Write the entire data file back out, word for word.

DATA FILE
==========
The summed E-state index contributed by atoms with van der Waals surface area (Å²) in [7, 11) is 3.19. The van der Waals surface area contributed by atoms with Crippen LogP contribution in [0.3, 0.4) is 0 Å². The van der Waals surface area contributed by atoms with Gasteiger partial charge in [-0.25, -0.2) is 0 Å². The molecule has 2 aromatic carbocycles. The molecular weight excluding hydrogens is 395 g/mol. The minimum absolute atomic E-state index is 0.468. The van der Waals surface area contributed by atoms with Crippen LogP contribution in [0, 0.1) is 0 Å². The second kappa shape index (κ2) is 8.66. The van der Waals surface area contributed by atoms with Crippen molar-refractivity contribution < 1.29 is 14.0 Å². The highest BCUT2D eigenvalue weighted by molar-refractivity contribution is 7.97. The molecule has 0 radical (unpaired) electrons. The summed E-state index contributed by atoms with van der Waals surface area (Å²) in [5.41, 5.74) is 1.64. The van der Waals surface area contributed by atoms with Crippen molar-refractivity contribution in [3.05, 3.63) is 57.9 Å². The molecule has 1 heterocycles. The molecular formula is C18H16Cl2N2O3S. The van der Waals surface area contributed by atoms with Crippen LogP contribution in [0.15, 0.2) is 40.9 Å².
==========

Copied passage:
The summed E-state index contributed by atoms with van der Waals surface area (Å²) in [7, 11) is 3.19. The van der Waals surface area contributed by atoms with Crippen LogP contribution in [0.3, 0.4) is 0 Å². The van der Waals surface area contributed by atoms with Gasteiger partial charge in [-0.25, -0.2) is 0 Å². The molecule has 2 aromatic carbocycles. The molecular weight excluding hydrogens is 395 g/mol. The minimum absolute atomic E-state index is 0.468. The van der Waals surface area contributed by atoms with Crippen LogP contribution in [0, 0.1) is 0 Å². The second kappa shape index (κ2) is 8.66. The van der Waals surface area contributed by atoms with Crippen molar-refractivity contribution < 1.29 is 14.0 Å². The highest BCUT2D eigenvalue weighted by molar-refractivity contribution is 7.97. The molecule has 0 radical (unpaired) electrons. The summed E-state index contributed by atoms with van der Waals surface area (Å²) in [5.41, 5.74) is 1.64. The van der Waals surface area contributed by atoms with Crippen molar-refractivity contribution in [3.05, 3.63) is 57.9 Å². The molecule has 1 heterocycles. The molecular formula is C18H16Cl2N2O3S. The van der Waals surface area contributed by atoms with Crippen LogP contribution in [0.15, 0.2) is 40.9 Å².